The Kenai City Council turned down a proposed $11,700 land sale, sending the message that the city's land will not be sold at fire sale prices despite the slow real estate market.
The deal with Homer resident Harold Dusenbery was negotiated by City Manager Rick Ross for a parcel in the Inlet Woods Subdivision. The land has a market value of $13,000, but the sale included a 10 percent discount for cash. City code allows the city manager to give such a discount, subject to council approval.
Council member Joe Moore argued against the sale, saying its affect on others in the subdivision would be detrimental.
"Thank you for decreasing my property value," said Moore, who lives in Inlet Woods. "I'd be interested to see if it's reflected in the valuations when they come out."
He later said it may have been in his own best interest to vote no, but pointed out that he represents everybody else who lives in that subdivision.
He also said that such bargains would set a benchmark for sales whether they are financed or for cash.
Mayor John Williams agreed.
"This will subtract from property values," he said.
He acknowledged there was a slump in the real estate market, but said that was no reason to give such discounts.
"I plead with the council not to give away land," Williams said. "We've put $3 million into Inlet Woods, and I would rather not give it away."
The city acquired the subdivision on the north side of Redoubt Avenue after 10 years of litigation with the developers. The mayor has described it as the longest and most costly lawsuit the city has ever been involved with.
Williams said real estate was a long-term investment, and speculated that future events on the Kenai Peninsula would create a demand for all vacant lots in the city.
The city has had just a few inquiries into the land at Inlet Woods, and only one offer, from Dusenbery, since it was opened for sale in June.
That slow state of affairs prompted council member Duane Bannock to profess his reluctant support for the sale.
"We have to do something," he said.
In the end, the council turned down the proposed sale on a 2-6 vote at Wednesday's council meeting, with Bannock and council member Bill Frazer voting in favor. Williams, Moore and council members Pat Porter and Linda Swarner voted no. Council member Jim Bookey was absent.
Dusenbery was unavailable for comment.
In other real estate related news, the council fielded a request by Jim and Diana Zirul to install a new fire hydrant near the clinic they are building.
Jim Zirul is an ear, nose and throat doctor, whose office is currently in the Tangent Building in Kenai. The new clinic is at the corner of Frontage Road and Spur View Drive, between Leif Hansen Memorial Park and the Kenai Senior Center. The Ziruls bought the property earlier this year for $100,500, according to city records.
A new hydrant is needed in the area because city fire and building codes require more fire-fighting water than is available from the one nearby hydrant.
There were two options put before the council: to install a hydrant on the senior center side of the new clinic for $4,500, or install a new one at the corner of Frontage Road and Spur View Drive for $16,450. The council chose the latter option.
"This is a perfect example of how we can help ourselves," Bannock said. "Providing roads and hydrants, that's what (the city) does."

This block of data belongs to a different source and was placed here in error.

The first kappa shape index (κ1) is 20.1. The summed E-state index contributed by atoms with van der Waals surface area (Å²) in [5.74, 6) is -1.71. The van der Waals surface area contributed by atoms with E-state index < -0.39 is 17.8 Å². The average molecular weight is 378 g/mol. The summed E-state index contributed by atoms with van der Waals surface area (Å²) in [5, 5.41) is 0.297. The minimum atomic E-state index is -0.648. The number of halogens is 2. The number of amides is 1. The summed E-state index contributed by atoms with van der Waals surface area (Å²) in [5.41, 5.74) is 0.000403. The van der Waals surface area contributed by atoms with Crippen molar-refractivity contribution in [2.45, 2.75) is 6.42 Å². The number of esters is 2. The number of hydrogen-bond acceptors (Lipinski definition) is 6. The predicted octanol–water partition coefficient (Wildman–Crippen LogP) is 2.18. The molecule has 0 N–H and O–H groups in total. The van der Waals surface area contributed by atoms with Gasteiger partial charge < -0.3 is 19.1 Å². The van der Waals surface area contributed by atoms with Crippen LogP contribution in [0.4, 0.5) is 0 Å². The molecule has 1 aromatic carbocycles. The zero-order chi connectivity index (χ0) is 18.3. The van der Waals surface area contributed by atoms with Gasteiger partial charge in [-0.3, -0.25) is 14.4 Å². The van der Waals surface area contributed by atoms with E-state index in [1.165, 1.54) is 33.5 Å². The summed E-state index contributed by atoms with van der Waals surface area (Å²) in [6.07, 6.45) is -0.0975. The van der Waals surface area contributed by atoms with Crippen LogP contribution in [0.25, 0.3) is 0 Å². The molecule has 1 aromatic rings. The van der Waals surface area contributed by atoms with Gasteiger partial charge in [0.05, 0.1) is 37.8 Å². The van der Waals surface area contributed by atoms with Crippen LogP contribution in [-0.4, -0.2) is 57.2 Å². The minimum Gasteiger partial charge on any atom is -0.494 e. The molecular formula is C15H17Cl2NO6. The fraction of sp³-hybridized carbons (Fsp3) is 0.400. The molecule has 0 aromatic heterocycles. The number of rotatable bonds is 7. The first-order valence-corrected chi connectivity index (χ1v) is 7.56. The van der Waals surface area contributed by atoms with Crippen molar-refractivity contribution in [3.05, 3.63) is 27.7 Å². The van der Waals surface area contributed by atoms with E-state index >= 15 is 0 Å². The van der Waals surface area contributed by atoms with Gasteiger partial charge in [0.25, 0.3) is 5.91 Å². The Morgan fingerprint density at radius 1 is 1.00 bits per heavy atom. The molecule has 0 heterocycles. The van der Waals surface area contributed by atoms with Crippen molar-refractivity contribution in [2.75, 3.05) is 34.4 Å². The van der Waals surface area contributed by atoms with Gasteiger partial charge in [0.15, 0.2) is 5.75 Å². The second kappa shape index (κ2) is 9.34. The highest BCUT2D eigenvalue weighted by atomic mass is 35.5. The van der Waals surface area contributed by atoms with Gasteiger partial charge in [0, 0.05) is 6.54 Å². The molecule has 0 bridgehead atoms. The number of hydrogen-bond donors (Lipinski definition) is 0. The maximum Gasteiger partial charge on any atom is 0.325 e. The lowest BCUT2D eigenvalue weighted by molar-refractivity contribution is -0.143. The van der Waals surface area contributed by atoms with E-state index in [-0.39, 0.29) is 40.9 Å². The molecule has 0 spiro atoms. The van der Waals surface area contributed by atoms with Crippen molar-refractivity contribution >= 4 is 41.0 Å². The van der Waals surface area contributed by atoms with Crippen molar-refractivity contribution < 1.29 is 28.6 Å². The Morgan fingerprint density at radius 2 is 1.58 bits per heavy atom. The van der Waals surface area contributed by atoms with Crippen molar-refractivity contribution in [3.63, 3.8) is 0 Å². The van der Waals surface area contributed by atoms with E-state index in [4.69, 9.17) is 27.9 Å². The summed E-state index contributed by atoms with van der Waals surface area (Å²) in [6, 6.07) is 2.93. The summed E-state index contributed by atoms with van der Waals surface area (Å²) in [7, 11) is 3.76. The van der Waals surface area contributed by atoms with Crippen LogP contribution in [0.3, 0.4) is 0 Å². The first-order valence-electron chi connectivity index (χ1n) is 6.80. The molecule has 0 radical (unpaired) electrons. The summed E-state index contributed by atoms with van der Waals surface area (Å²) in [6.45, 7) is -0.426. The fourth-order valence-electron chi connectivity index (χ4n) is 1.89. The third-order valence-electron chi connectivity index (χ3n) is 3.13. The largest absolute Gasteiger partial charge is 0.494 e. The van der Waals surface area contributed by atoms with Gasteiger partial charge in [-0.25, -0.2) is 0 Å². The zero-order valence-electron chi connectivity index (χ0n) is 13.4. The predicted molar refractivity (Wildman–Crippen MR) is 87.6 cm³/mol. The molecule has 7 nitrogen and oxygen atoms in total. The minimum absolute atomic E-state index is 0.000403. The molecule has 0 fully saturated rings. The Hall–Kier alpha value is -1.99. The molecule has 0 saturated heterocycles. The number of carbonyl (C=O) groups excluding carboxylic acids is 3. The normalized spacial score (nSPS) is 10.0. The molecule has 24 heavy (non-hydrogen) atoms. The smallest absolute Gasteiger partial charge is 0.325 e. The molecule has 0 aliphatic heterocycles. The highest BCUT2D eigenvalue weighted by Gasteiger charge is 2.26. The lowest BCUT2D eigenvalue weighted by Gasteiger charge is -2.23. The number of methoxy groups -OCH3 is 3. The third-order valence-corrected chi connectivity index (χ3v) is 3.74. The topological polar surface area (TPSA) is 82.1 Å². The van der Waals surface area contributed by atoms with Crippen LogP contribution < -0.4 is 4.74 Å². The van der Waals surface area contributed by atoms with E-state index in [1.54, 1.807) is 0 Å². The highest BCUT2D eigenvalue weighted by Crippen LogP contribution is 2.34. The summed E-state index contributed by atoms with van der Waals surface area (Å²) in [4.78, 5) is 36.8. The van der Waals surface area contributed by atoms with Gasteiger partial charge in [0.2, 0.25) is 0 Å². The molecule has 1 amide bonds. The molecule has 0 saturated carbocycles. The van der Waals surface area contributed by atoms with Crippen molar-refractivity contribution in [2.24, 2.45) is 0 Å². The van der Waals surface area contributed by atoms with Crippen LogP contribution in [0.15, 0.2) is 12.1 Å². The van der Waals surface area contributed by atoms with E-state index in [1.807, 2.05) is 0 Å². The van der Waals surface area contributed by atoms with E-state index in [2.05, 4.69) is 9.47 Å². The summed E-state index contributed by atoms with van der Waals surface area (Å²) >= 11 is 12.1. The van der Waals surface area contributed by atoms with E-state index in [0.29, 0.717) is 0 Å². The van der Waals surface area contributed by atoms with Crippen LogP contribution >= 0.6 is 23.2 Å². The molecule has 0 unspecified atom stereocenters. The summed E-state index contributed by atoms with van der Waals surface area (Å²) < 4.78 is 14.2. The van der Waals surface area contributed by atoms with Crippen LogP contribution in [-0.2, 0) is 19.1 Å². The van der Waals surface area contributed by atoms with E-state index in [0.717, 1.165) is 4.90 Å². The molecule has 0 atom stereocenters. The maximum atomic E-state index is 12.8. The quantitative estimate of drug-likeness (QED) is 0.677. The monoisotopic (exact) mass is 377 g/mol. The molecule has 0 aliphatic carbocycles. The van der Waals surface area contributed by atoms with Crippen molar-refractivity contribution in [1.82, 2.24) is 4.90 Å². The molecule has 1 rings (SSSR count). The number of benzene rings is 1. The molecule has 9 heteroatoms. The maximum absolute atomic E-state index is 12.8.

He said the city is not really giving away the hydrant, as it will be able to serve the back portion of the Spur View Plaza shopping center and any new development on property nearby.
Bannock was so passionate about the plan that he drew a map on the whiteboard for the rest of the council.
"We are really fronting ourselves this $16,000 by increasing property values," Bannock said. "And it's prime for Millennium Square."
Millennium Square is the name of Mayor Williams' development plan for the old FAA/Daubenspeck property on the other side of Spur View Drive.
Williams pointed out that the city paid for hydrants along the Kenai Spur Highway in front of the Three Bears and McDonald's area.
"(And) the city offered to pay for water and sewer for Carrs and (Big) Kmart," he said.
He also referred back to the debate on the Inlet Woods lot sale earlier in the evening.
"We spent millions to bring water and sewer into lots that we were going to give away at less than market value," he said. "In this particular instance, it's my opinion to install (the hydrant)."
Porter initially expressed skepticism over the city paying for the hydrant, but was swayed after the debate.
"I want you to know that I changed my mind," she said to the Ziruls.
The motion to pay for the installation of the hydrant passed unanimously.
The council also released Halliburton Energy Services from leases on two properties in the Cook Inlet Industrial Air Park with little debate. The lots are near the intersection of Airport Way and Trading Bay Road.
The leases, which were signed in 1967, would have expired in 2022, but Halliburton, an international oil field service company, offered $60,000 to be released. That price is about the equivalent of five years of lease payments.
City Attorney Cary Graves said the Federal Trade Commission is putting pressure on Halliburton to divest itself of properties it no longer uses. He said the company will remain responsible for any clean up needed at the site.
The next Kenai City Council meeting is scheduled for Sept. 6.
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